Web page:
Eleven-year-old Skip, a budding artist, is a runaway from a violent foster home. His only friend, Billy, is a homeless man who tries to keep Skip at arm's length. As brutal as Skip's life on the streets can be, it's worse still when bombs fall, devastating the city. War has come, and the daily lonely terror of homelessness has been supplanted by total chaos. Oddly, though, Skip is almost happy. He and Billy find Max, a six-year-old boy, in the ruined shell of the city library, and suddenly Skip has the closest thing he's ever had to a family. They set up housekeeping in an abandoned amusement park, where they are joined by a troubled teenage mother and her infant. Between dodging looters and soldiers, the newly formed family finds time for music and make-believe (with an unfortunate recurring theme of playing Indian). Alas, no amount of grit and determination will erase the bombs from the sky or the soldiers from the countryside. This philosophical, appealing survival tale is simultaneously grim and hopeful. (Fiction. 9-11)Read full book review >
Released: Oct. 13, 2009

Griffin Silk's mother and baby sister have gone away, and Griffin is haunted by their absence, for which he feels responsible. After a dismal first day of school, Griffin is befriended by Layla, a simpatico classmate. Their friendship helps Griffin work through his losses and find a way to help his family do the same. Those who enjoy extra helpings of sentiment and whimsy in their chapter books will find much to like in this award winner first published in Australia in 2003. Oddly reminiscent of Hilary McKay's equally quirky Casson family, Griffin's older sisters are named after colors—including Saffron and Indigo. Both authors use the names to signal the characters' specialness. While Griffin's story has an old-fashioned feel and is occasionally sentimental, it's never maudlin, thanks to Millard's gift for humor that rings true, as when Layla, an aspiring hair stylist, cuts Griffin's hair and horrifies her parents. Other strengths include a rich sense of place—rural Australia—and insight into how we process grief, young and old alike. (Fiction. 7-10)Read full book review >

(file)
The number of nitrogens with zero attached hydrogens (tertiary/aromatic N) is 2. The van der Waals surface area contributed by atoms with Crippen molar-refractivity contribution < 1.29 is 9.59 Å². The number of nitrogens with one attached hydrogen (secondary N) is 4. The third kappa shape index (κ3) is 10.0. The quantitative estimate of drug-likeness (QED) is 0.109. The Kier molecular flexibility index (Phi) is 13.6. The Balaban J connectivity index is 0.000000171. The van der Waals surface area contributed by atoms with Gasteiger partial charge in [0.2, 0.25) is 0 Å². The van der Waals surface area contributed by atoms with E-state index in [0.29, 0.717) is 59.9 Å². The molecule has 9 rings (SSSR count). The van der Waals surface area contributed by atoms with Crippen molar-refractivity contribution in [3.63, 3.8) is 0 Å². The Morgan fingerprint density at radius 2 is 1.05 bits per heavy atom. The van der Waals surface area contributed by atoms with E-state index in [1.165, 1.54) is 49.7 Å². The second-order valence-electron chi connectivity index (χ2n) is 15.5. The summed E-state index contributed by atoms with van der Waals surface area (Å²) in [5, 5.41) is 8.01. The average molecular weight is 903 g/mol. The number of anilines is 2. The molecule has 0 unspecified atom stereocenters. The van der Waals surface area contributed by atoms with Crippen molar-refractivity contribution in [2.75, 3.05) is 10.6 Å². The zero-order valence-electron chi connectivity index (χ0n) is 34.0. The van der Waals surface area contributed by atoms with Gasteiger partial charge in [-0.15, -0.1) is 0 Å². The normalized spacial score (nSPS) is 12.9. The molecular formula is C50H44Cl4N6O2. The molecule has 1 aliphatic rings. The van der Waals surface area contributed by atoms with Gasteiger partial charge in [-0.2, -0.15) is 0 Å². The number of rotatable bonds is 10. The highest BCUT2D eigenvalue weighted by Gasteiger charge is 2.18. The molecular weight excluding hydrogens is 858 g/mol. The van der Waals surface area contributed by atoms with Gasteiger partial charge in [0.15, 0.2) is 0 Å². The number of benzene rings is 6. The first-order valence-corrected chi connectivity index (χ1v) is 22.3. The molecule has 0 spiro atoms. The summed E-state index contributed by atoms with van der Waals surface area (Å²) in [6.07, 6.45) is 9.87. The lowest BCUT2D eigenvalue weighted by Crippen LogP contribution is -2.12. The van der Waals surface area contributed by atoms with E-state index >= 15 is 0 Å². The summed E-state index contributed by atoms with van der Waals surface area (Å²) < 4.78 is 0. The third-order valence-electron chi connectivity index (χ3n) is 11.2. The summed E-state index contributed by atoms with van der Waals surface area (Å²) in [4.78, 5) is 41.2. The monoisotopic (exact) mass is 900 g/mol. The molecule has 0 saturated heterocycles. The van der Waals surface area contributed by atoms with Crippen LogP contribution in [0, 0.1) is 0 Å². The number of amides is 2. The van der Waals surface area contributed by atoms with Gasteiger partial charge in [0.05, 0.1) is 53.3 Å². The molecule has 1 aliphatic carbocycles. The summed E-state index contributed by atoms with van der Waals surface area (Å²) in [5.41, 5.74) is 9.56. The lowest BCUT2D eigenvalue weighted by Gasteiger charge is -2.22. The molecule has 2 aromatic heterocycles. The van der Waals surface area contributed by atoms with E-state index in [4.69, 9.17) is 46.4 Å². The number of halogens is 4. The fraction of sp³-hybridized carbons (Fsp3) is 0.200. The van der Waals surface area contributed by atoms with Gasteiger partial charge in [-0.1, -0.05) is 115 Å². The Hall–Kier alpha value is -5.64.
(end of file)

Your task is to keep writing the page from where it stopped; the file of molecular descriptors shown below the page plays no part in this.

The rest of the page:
KAITO’S CLOTH by Glenda Millard
Released: March 1, 2008

Japanese influences in the telling and the pictures notwithstanding, this first U.S. edition of an original tale reads most plainly as metaphor, unlinked to a particular time or place. Winter is coming, but because she wants to see her tattered, treasured butterflies fly one more time young Kaito treks up the Mountain of Dreams to make the request of their creator, the Lord of Flight. By the time she arrives, the butterflies are dead, but the Lord of Flight gently comforts her with the assertion that they have fulfilled their purpose, and that "flight is eternal. It belongs to no one and to everyone." At this, Kaito stitches wings of her own, stiffens them with bamboo to make a kite and joyfully soars off over the snowy landscape. Chapman gives the measured, poetic text lyrical illustrations, placing the doll-like Kaito and the strange-looking Lord of Flight—part human, part insect, part hummingbird—amid stylized mountains, clouds of butterflies and graceful swirls of wind. Though mannered and probably over the heads of younger children, this isn't nearly as twee as it sounds, and may provide solace to readers facing their own change or loss. (Picture book. 6+)Read full book review >